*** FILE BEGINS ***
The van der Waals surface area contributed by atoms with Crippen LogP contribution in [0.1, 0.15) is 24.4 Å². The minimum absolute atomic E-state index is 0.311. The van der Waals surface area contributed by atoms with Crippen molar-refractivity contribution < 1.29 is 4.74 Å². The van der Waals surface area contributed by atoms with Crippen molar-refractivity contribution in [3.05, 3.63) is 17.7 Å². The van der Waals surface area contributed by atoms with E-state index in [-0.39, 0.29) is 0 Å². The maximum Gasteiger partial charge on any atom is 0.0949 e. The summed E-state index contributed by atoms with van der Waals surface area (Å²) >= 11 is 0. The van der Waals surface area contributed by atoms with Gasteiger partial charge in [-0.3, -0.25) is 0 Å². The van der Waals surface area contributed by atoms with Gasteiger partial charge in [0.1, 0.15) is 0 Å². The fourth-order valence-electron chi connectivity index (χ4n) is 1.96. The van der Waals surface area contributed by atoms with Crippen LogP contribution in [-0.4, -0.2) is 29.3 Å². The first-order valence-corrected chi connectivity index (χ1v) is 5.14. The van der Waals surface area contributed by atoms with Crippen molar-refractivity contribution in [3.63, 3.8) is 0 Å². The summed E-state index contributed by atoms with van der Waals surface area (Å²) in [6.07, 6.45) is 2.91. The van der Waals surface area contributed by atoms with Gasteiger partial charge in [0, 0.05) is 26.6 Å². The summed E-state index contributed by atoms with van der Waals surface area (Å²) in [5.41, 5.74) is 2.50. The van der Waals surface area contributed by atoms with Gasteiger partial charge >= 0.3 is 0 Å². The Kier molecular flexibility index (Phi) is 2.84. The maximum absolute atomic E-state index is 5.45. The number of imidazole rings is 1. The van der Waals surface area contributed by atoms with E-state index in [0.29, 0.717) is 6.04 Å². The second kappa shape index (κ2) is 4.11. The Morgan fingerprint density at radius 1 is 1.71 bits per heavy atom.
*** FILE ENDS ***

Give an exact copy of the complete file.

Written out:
The van der Waals surface area contributed by atoms with Crippen LogP contribution in [0.1, 0.15) is 24.4 Å². The minimum absolute atomic E-state index is 0.311. The van der Waals surface area contributed by atoms with Crippen molar-refractivity contribution < 1.29 is 4.74 Å². The van der Waals surface area contributed by atoms with Crippen molar-refractivity contribution in [3.05, 3.63) is 17.7 Å². The van der Waals surface area contributed by atoms with E-state index in [-0.39, 0.29) is 0 Å². The maximum Gasteiger partial charge on any atom is 0.0949 e. The summed E-state index contributed by atoms with van der Waals surface area (Å²) >= 11 is 0. The van der Waals surface area contributed by atoms with Gasteiger partial charge in [-0.3, -0.25) is 0 Å². The van der Waals surface area contributed by atoms with Gasteiger partial charge in [0.1, 0.15) is 0 Å². The fourth-order valence-electron chi connectivity index (χ4n) is 1.96. The van der Waals surface area contributed by atoms with Crippen LogP contribution in [-0.4, -0.2) is 29.3 Å². The first-order valence-corrected chi connectivity index (χ1v) is 5.14. The van der Waals surface area contributed by atoms with Crippen molar-refractivity contribution in [3.63, 3.8) is 0 Å². The summed E-state index contributed by atoms with van der Waals surface area (Å²) in [6.07, 6.45) is 2.91. The van der Waals surface area contributed by atoms with Gasteiger partial charge in [0, 0.05) is 26.6 Å². The summed E-state index contributed by atoms with van der Waals surface area (Å²) in [5.41, 5.74) is 2.50. The van der Waals surface area contributed by atoms with Gasteiger partial charge >= 0.3 is 0 Å². The Kier molecular flexibility index (Phi) is 2.84. The maximum absolute atomic E-state index is 5.45. The number of imidazole rings is 1. The van der Waals surface area contributed by atoms with E-state index in [0.29, 0.717) is 6.04 Å². The second kappa shape index (κ2) is 4.11. The Morgan fingerprint density at radius 1 is 1.71 bits per heavy atom.